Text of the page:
MOBILE, Ala. (WKRG) — When Austal USA was not selected in April 2020 by the Pentagon to build a frigate for the U.S. Navy, many worried about the future of Mobile’s largest industrial employer.
Craig Hooper, Senior Contributor at Forbes called the moment an “existential catastrophe” for the Mobile shipyard.
Less than three years later, though, Austal is in full transition to being a multi-dimensional operation now looking for hundreds of new workers.
A visitor today at the shipyard on the Mobile River directly across from Downtown Mobile would see something that would have been out of place and almost unthinkable a couple of years ago, stacks of steel slabs and workers busy welding together steel parts.
Austal’s niche was making only aluminum ships. It’s in the company’s name – AUSTralian ALuminum. For the past 15 years on the Mobile River front, Austal has been building two kinds of aluminum ships for the Navy: 19 Littoral Combat Ships (LCS) and 16 Expeditionary Fast Transport (EPF) ships. But those contracts are quickly approaching their end.
“There’s nothing wrong with aluminum,” said Austal USA’s President Rusty Murdaugh, but he admits it has its limitations and was falling out of favor with the Navy.
“The Navy gave us feedback that they’d been giving for a while which was to look beyond aluminum into steel and other things,” he said.
So, that’s what Austal did. The company used a $50 million military grant under the CARES Act to construct a state-of-the-art steel panel line.
“It’s very exciting,” said Neil Seddon, who oversees the new steel manufacturing at Austal.
“With the needs of the Navy we had to adapt,” Seddon said. “Steel was their demand, so we had to adapt our culture.”
Seddon said about half of Austal workers have previous experience with steel, as for welding, it is actually an easier process than working with aluminum. He said that has made the transition a smooth one.
After its disappointing failure to secure the frigate deal, Austal has managed to secure a number of contracts to deliver a variety of ships and projects.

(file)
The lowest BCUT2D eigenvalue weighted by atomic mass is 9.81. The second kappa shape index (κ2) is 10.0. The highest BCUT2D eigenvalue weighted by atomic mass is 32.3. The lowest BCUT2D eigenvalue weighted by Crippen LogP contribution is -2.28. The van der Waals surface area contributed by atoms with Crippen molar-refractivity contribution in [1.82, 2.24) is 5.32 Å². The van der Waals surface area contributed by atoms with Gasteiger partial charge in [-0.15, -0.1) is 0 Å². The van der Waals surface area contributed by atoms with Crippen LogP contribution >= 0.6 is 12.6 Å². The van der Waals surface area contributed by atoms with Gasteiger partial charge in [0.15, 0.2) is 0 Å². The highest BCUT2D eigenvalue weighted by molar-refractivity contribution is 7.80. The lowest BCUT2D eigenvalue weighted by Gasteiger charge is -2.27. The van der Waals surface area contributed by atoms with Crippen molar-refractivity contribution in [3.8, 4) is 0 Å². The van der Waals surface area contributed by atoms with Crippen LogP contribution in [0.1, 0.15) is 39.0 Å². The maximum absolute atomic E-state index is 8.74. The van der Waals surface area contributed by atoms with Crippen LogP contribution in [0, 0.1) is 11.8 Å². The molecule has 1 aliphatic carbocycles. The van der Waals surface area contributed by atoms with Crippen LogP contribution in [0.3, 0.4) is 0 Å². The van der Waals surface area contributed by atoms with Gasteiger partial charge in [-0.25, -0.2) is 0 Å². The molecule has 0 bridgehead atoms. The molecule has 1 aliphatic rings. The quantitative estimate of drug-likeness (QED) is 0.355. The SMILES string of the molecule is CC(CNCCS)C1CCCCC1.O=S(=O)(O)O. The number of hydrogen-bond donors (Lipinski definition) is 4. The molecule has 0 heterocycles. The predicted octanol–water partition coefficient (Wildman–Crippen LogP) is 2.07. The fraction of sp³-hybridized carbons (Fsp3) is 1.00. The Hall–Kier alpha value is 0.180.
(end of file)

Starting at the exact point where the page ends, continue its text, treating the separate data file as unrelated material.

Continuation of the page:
Austal is already making a steel towing, rescue and salvage ship for the Navy called T-ATS.
Next year, the company will build a massive floating dry dock for the Navy. And in 2025, construction will begin on almost a dozen steel patrol cutters for the U.S. Coast Guard.
These steel contracts have softened the blow of the LCS and EPF programs coming to an end.
“I think it was a good thing that happened to us because it made us stand up and get more creative,” Murdaugh said.
That creativity includes making an aluminum, unmanned, partially solar powered, sail drone for the Navy. Austal plans to adapt the EPF to construct an aluminum fast moving military medical ship. And for the first time, Austal will act as a subcontractor, making aircraft elevators for two Ford-class aircraft carriers and modules for the Virginia and Columbia-class submarines.
It’s all work for Austal that might have been unthinkable just a few years ago.
“It’s a remarkable thing, what they’ve done,” said Bradley Byrne, who worked closely with Austal as a U.S. congressman from 2013-2020. Byrne now heads the Mobile Area Chamber of Commerce and says he hates to think what Austal might be if it hadn’t adapted
“They certainly would have been a much smaller shipyard, even if they existed at all,” Byrne said.
“If we weren’t able to pivot and create a strategy from which to end from, we probably would have been in dire straits and we would have been reducing the workforce substantially,” said the Austal President.
Instead, Austal is now looking for 1,200 new workers to hire over the next 18 months, and is poised to remain a cornerstone of the Mobile economy.
“We’re not going anywhere,” Murdaugh promised.